As an academic, I believe it is my responsibility to incorporate political economic and ecological concepts and histories into my research, teaching, and community involvement. To avert a worstcase scenario already unfolding, we collectively need to understand and overcome the pressing, interrelated crises of our time of climate change, loss of biodiversity, and obscene levels of social and economic inequality worldwide.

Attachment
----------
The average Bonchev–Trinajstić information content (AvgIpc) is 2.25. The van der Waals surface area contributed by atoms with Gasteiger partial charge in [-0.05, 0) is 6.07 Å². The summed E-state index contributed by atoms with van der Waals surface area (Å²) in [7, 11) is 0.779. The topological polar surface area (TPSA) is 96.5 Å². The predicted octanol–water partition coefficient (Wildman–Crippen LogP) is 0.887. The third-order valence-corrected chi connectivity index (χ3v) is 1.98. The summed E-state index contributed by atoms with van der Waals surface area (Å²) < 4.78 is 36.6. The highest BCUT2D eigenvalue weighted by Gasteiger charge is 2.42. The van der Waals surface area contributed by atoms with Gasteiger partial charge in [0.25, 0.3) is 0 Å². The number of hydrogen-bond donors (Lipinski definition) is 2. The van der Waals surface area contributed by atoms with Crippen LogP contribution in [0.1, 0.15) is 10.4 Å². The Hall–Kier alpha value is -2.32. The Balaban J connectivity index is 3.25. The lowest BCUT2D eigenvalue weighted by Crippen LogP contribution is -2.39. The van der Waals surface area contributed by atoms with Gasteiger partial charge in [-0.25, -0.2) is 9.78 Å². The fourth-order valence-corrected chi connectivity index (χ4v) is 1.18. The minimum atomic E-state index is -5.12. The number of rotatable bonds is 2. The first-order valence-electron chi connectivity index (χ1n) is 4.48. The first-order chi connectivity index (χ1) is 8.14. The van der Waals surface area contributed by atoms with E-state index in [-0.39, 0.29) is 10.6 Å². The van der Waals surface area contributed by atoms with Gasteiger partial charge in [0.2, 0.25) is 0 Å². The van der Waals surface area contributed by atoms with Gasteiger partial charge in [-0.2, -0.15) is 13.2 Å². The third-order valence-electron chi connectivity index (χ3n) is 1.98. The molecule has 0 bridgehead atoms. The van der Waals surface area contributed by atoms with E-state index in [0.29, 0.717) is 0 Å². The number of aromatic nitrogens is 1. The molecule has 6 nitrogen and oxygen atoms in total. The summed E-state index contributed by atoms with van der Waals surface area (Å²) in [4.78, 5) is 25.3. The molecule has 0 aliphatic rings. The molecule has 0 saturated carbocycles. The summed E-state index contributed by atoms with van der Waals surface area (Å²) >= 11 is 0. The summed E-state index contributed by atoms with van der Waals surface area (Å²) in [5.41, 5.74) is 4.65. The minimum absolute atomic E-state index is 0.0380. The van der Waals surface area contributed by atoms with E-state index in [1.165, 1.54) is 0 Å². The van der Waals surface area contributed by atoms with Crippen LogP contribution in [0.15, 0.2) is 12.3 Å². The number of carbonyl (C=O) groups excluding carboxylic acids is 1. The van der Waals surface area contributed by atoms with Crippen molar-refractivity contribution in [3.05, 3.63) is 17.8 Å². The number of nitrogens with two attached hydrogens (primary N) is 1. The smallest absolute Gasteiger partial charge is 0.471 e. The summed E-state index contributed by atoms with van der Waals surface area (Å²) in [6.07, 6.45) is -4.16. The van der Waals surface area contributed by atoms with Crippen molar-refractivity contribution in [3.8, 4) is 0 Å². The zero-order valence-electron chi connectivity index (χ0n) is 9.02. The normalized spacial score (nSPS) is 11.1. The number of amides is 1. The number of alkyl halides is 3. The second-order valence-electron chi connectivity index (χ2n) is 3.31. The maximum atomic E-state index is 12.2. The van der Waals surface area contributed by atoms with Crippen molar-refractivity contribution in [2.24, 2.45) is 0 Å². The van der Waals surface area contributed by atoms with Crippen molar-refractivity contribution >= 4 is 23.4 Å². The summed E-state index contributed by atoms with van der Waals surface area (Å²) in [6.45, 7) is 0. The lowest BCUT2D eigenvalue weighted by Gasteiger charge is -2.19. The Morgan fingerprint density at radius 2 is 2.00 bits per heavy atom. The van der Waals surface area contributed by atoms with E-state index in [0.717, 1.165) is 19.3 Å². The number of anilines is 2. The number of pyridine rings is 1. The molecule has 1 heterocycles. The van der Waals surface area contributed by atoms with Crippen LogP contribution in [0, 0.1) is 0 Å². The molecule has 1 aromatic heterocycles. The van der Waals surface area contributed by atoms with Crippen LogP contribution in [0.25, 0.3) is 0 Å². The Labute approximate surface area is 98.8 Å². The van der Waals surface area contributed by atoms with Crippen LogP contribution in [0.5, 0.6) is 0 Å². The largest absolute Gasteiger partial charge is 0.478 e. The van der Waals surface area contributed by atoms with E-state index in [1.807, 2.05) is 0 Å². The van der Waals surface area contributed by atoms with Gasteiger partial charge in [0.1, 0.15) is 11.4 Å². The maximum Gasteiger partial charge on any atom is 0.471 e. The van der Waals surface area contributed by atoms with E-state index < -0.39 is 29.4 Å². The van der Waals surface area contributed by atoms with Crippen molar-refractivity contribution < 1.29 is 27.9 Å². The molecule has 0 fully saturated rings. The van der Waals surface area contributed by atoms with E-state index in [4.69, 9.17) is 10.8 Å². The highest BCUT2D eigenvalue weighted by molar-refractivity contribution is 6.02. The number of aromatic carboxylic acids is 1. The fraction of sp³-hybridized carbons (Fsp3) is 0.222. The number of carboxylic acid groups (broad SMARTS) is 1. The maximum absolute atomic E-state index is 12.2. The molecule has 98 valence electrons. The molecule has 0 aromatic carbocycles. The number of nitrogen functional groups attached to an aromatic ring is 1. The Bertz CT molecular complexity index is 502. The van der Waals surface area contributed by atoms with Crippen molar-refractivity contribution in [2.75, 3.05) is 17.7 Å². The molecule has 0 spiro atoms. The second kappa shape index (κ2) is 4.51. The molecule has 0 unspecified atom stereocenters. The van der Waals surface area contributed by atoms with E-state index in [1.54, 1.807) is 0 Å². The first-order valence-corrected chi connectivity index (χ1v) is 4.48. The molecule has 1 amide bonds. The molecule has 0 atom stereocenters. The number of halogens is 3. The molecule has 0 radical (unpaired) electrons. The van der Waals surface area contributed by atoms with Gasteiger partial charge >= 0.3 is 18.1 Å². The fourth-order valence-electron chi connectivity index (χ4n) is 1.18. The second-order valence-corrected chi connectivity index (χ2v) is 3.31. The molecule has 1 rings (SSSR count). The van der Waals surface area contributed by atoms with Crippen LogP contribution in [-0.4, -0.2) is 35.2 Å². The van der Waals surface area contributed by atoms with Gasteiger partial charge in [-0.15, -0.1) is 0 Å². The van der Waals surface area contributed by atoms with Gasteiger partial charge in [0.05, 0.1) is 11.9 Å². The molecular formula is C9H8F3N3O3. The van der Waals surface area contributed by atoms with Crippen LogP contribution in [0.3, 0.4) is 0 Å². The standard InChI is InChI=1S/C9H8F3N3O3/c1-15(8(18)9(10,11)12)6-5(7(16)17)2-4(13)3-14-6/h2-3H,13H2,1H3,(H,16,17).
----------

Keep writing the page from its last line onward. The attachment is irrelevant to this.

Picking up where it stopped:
I aim broadly in this quilt square to express “the nature of the city,” playing on the double entendre of “nature” as character or quality of urban spaces and “nature” as all the life and elements surrounding human beings and the built environment. However, I also want to represent the problem of centuries of humanity’s attempts to conquer, master, and control nature, which has catapulted us into a new epoch of the Anthropocene. The large hawk and small city skyline represent what Marx called an “irreparable rift” in the social metabolism between nature and society. The challenge for humanity in the 21st century is to mend the rift by ceasing to extract fossil fuels and other natural resources from the earth and building egalitarian societies based on human need for the many rather than exorbitant profits for a very few.